American actors of note are notorious for being humorless (Sean Penn . . . I rest my case) and they seem to distance themselves from the “crass, commercial” side of the industry. They’ll cash the big checks associated with a Hollywood blockbuster, but they don’t want to pose aside the plastic minifigures or the vinyl dolls that were made in their likenesses. It’s almost as if they think, “Hey, if I don’t acknowledge it, it hasn’t really happened. I am an actor to be taken seriously. I have no time for frivolity. Now, let me go study my script for ‘Transformers 14.’” One of the few U.S. exceptions is Tom Hanks, who not only posed with his Woody incarnation, but, I swear, it looks like he was dressed to sell them personally at Target!
I suppose the drying-up of the creative oasis is one of the main reasons why the plug being pulled on Potter has hit me so hard. Okay, I’m not going to do anything rash (like get a lightning bolt tattooed on my forehead) or foolish (try to enroll in a boarding school specializing in Defense Against the Dark Arts). However, I shall try to keep this series alive in my home.
Earlier in the year, I mentioned how my children were just becoming aware of the magic of these books and movies. (They’re 8 and 6 years old.) They are new arrivals just as the Hogwarts Express is pulling out of the station! They’ve watched all 7 of the films in a one-year block, and now number 8 has hit the theaters. I’m going to make them wait before they can see the ultimate wrap-up.
I don’t know how this movie is going to end—I confess I didn’t read the books; they are patiently waiting for my children to get a bit older to handle the challenging size of the tomes—but I have the sinking feeling that certain beloved characters are going to “bite the (pixie) dust.” Yes, I fear some of my favorites aren’t going to be around for curtain calls (I won’t name names here, for fear of being right and spoiling the surprise for others).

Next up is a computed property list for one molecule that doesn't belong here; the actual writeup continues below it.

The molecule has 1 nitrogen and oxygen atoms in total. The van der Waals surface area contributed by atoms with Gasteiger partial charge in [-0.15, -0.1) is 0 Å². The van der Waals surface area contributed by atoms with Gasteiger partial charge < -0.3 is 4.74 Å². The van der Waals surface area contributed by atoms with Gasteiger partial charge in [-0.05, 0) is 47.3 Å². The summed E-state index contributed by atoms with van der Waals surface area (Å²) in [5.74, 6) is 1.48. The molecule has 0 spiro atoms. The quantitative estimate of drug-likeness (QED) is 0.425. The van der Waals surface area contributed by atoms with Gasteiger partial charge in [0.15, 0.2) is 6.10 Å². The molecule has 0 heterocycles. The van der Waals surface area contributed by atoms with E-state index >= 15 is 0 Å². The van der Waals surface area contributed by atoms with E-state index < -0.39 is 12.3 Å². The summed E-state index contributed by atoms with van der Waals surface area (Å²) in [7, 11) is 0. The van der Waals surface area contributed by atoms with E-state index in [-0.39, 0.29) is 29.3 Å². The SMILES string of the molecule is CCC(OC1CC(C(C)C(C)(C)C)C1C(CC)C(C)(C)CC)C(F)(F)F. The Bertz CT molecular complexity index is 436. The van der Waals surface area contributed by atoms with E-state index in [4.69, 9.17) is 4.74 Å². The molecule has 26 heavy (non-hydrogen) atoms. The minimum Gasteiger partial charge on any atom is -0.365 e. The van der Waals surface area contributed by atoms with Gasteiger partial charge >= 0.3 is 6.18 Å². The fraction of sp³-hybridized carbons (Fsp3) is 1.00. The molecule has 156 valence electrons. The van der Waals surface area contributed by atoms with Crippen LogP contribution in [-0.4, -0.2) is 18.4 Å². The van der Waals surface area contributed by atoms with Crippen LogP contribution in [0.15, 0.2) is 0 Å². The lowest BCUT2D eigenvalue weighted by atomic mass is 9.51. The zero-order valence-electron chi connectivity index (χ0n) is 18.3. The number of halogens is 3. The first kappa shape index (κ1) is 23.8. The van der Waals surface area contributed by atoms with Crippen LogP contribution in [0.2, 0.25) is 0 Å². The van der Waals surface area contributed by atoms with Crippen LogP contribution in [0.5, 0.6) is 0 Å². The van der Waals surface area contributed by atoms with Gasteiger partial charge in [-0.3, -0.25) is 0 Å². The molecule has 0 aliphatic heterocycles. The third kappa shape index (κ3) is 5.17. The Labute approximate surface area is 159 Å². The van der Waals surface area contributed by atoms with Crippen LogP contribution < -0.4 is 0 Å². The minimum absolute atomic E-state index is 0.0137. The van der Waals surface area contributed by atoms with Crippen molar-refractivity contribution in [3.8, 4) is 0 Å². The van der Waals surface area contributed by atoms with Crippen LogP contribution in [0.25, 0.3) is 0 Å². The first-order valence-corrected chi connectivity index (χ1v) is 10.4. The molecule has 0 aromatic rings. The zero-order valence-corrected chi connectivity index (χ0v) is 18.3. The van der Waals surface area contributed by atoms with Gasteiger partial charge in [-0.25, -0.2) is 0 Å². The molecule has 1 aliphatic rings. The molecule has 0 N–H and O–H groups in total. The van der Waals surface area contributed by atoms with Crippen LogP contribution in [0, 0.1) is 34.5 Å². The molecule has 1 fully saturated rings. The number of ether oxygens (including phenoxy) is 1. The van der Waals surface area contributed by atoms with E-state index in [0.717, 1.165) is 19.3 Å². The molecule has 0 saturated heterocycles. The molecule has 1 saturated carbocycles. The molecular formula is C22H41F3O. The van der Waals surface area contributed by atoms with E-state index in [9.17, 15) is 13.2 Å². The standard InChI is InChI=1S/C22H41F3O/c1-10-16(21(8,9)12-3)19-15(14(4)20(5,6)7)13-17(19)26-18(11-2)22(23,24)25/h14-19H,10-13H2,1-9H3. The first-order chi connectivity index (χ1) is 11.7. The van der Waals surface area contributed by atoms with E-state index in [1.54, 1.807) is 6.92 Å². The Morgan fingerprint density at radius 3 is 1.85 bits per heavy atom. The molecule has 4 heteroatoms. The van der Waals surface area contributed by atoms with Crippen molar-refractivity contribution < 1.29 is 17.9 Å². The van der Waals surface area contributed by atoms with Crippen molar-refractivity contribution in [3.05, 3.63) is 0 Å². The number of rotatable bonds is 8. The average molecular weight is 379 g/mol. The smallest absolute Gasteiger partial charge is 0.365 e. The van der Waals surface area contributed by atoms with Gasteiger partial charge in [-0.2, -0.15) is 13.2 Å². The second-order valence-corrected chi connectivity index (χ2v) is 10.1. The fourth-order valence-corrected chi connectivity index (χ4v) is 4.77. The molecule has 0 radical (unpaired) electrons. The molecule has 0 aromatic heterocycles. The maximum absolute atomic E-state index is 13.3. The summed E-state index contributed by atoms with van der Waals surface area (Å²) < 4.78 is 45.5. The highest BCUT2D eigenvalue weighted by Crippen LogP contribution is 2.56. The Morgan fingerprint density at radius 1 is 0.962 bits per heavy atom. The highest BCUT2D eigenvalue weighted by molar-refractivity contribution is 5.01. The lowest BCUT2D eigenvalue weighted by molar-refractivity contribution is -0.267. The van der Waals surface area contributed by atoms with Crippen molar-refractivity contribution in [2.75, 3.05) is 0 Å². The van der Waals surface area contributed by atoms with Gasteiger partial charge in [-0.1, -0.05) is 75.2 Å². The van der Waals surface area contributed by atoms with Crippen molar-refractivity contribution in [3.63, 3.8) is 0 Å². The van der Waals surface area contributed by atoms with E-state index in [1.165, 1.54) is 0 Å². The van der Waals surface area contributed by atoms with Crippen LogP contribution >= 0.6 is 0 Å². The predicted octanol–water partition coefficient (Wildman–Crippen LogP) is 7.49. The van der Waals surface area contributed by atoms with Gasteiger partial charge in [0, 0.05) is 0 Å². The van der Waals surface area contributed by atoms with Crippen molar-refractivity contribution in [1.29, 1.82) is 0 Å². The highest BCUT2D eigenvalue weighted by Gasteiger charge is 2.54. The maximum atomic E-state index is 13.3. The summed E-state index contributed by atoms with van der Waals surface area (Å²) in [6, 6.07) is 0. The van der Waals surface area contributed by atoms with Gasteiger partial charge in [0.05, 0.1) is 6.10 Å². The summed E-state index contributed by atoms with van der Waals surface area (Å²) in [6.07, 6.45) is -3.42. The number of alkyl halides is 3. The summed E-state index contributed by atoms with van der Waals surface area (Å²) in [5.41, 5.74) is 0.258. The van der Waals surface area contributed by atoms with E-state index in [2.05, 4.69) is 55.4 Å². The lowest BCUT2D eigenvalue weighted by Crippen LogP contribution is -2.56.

However, that’s why I’m glad I was able to snatch up Lego Potter building sets on eBay for really good prices and have them stockpiled around my house for upcoming events (birthday gifts and Christmas gifts already taken care of). My defense against the beckoning call of collecting more Potter paraphernalia has to remain strong. I can’t afford to buy everything my wandering eyes see—but the character wands do look sensational, don’t they? I KNOW my children would love them.
The Harry Potter train has pulled out of the station, and so has the opportunity for many more merchandising possibilities. I’ll be interested in seeing if more Hogwarts toys, games, building sets, and dolls continue to flow out of studios and manufacturing plants now that the movies have ground to a halt.
In the meantime, adult collectors, if you have bought for yourselves, keep some of your acquisitions in mint condition. I personally know two little Potter-philes who are going to grow up and want to collect bits of their childhood via whatever holographic version of eBay exists in the next 30 years. Whatever the electronic platform, I know my children are primed to purchase. That’s the magic of being raised in the collectibles world.